Mezzo-soprano Rachel Kelly hitting the right note ahead of Waterford return

International opera star Rachel Kelly is coming home to sing at the Blackwater Valley Opera Festival. She talks to Cathy Desmond.

MEZZO-SOPRANO Rachel Kelly is one of stars of the international opera scene. The young Dubliner is coming home to sing at the Blackwater Valley Opera Festival.

It is five years since Kelly last appeared in Lismore where she got her first big break playing Cherubino in the festival production of Marriage of Figaro. In the intervening years she has been busy making a name for herself on premier stages in Europe. In the same year as her Lismore debut, Kelly won a place on the prestigious young artist programme at ROH Covent Garden.

She spent two years honing her craft in London, made her mark in many roles and rubbed shoulders with major stars. The veteran superstar Placido Domingo was so impressed that he invited her to share a stage with him at his Dublin concert.

“Placido is lovely,” she enthuses. “When he hears a voice he loves, he does anything he can to help you on your way.”

And indeed, well on her way to an established career this singer certainly is. It has been non-stop since she emerged as a fully-fledged freelance singer with engagements all over the UK and Europe filling her diary: “It has been mad but great and lots of lovely things have happened.” Two major roles in Glyndebourne being among the highlights, she says. “Those and any of my Idamantes,” she adds. She has pretty much owned this demanding trouser role in Mozart’s Idomeneo in recent European productions including one for Kilkenny Arts Festival in 2016.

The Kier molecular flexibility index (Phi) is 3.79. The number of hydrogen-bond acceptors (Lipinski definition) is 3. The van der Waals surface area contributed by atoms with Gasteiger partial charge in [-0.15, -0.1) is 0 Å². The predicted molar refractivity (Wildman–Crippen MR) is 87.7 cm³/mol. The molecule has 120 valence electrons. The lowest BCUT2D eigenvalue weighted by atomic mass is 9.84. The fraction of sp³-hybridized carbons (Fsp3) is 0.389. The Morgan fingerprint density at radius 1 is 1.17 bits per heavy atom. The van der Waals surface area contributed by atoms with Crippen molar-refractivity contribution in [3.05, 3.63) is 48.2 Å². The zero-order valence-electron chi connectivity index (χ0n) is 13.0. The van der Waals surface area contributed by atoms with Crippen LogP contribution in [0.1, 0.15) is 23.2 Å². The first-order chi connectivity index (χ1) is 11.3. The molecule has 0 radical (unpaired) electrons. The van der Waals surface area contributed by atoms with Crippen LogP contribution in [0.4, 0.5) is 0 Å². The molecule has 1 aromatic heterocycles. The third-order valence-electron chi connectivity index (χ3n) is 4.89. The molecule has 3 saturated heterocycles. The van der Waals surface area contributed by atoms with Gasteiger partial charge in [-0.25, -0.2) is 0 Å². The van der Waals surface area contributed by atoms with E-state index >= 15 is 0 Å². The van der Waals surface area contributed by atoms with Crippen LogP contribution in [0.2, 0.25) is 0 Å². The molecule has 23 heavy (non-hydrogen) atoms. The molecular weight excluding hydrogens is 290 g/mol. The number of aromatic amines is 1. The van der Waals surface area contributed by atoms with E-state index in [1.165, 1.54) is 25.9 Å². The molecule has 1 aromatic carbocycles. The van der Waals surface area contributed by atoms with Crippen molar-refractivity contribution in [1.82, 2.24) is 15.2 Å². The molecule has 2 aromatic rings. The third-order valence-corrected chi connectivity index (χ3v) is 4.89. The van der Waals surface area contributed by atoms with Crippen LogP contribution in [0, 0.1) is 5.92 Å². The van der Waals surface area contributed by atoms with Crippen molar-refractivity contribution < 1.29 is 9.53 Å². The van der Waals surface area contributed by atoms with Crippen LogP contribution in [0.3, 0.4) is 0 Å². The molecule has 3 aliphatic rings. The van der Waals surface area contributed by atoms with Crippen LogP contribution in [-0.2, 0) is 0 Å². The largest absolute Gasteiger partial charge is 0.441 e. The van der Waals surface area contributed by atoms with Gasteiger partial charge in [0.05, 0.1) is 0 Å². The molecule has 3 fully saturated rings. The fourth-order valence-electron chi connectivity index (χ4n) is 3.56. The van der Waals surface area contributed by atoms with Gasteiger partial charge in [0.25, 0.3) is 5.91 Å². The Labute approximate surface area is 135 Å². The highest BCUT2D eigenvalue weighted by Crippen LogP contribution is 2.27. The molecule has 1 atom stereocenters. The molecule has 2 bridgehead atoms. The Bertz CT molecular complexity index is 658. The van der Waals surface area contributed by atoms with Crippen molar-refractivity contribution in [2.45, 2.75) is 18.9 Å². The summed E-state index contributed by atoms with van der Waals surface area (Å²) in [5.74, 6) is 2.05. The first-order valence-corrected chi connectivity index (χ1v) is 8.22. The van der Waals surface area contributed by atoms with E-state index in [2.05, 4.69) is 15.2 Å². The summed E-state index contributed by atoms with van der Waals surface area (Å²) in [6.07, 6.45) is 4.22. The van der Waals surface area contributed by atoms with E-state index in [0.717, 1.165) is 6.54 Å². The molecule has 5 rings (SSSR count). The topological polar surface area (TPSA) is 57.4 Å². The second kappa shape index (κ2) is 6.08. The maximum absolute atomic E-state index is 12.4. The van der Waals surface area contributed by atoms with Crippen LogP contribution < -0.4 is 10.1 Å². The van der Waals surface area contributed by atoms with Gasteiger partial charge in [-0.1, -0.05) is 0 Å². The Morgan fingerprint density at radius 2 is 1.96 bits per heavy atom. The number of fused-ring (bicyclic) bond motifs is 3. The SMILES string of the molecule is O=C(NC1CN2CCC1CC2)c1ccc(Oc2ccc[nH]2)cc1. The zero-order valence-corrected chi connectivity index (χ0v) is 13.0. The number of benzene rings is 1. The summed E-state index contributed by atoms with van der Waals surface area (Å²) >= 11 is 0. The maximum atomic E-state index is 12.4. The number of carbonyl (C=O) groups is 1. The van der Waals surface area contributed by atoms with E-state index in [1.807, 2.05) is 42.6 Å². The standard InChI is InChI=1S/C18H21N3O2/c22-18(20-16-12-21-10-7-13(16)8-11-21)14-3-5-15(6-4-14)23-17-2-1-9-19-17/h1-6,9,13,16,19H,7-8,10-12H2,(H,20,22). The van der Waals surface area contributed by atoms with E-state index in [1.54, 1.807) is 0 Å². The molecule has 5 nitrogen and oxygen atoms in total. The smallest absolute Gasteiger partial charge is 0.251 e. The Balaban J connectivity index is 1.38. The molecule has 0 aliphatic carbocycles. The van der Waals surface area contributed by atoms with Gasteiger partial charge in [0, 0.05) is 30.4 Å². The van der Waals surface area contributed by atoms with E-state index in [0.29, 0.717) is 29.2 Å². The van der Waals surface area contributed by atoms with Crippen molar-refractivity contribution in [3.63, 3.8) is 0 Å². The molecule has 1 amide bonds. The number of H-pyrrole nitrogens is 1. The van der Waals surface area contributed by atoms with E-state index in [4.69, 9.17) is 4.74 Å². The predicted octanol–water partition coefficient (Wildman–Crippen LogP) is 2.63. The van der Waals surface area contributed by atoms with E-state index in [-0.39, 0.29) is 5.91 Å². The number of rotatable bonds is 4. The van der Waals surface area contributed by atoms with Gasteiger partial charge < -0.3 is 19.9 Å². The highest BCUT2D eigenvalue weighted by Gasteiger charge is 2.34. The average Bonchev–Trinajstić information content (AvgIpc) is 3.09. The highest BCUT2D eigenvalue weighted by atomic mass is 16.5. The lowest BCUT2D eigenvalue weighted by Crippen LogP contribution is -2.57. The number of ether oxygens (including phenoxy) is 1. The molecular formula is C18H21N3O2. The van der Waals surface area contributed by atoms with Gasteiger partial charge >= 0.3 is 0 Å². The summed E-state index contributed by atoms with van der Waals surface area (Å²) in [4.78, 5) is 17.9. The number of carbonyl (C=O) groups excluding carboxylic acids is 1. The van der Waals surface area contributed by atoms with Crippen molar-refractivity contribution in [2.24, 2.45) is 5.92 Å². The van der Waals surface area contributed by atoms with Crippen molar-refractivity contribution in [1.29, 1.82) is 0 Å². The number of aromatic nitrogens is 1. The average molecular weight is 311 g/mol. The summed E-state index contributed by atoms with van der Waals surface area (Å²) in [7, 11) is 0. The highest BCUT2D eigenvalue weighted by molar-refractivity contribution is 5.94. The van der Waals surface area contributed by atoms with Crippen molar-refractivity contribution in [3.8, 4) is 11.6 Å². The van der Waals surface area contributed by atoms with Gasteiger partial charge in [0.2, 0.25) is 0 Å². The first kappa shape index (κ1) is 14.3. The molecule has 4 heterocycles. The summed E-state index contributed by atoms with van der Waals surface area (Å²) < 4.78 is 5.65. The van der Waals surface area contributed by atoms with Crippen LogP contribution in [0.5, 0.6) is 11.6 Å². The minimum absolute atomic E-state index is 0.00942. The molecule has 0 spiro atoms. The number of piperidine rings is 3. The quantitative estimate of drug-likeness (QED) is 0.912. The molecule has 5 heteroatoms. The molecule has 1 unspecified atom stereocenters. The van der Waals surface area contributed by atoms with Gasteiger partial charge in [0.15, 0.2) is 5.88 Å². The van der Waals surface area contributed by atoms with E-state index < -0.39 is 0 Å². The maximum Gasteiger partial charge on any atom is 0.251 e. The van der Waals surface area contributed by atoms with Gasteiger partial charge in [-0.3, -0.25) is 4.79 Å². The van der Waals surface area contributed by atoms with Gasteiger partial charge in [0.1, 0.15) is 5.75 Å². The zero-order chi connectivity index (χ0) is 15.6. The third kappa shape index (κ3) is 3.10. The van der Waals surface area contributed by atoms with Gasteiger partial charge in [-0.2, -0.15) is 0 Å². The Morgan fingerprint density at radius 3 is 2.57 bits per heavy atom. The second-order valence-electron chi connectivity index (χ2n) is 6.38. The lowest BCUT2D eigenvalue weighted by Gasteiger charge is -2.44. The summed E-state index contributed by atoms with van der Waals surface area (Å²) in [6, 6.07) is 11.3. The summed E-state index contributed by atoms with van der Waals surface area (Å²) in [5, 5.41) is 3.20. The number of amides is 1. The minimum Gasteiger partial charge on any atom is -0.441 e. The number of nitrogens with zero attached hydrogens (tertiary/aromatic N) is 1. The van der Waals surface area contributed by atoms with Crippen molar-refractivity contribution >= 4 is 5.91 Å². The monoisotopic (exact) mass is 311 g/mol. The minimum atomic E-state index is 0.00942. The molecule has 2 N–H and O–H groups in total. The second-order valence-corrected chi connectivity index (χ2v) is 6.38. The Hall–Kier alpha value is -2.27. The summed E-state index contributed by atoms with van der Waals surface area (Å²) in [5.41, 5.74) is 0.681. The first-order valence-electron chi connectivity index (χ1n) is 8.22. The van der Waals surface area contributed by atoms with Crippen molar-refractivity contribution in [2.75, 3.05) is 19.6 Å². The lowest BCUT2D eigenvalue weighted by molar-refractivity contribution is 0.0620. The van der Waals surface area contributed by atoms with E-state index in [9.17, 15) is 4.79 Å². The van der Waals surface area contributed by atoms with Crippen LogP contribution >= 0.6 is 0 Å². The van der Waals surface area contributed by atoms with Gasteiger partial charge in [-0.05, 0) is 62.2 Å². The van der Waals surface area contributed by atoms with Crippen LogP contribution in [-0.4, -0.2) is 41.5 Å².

Now she returns to Waterford as a fêted performer to play the feisty heroine in Rossini’s light-hearted opera L’Italiana in Algeri at Lismore Castle. But be it a grand opera house or a more intimate courtyard theatre, she says the challenge is the same: “You sing the same way with the same technique to convey the beauty of the music. Wherever you are, you want above all to do justice to the role.”

The rigours of making it in the music world will have come as no surprise to her. Kelly comes from a musical dynasty. Her grandfather TC Kelly was a composer and arranger who was a mainstay of Raidió Éireann’s 20th century output. Her mother Una Hunt is a concert pianist.

When we speak on the phone from her London home, she is buzzing from notching up another debut as Marguerite in Damnation of Faust in Leeds with Opera North.

“It couldn’t have gone better. Berlioz is not done so often. It is such a change. Marguerite is so high and the orchestration is so big. It’s the other range of the spectrum from Rossini which is so jovial, neo-classical more Mozartian almost.”

Although singing minor Rossini roles were part of her apprenticeship at ROH, this will be her first main role. Pressed to nominate her dream role, she says she is dying to sing Rossini’s Cenerentola.

The Lismore opera, she adds, is not a million miles away from that. 

“Isabella is a very modern heroine. She is a Mimi — she is not dying. It is great fun.”

In this production, Isabella is cast as a 21st century model which should suit Kelly perfectly who has the figure to match the role. Frequently cast as a male character she has often been obliged to wear what she refers to as “unfortunate boy costumes” and “it is just lovely to play a girl”.

Living in SW London, in her time off stage, she likes to hit the West End for some straight theatre or a musical.

Meanwhile, Lismore’s new director Gemma Tipton has rebranded the festival with the Blackwater tag.

“We realised that alongside the opera, there are wonderful recitals in the historic houses and the series is expanding so we changed the name to reflect the full wealth of what’s on offer during the festival,” says Tipton.

- Blackwater Valley Opera Festival takes place between May 30 to June 3. www.blackwatervalleyoperafestival.com

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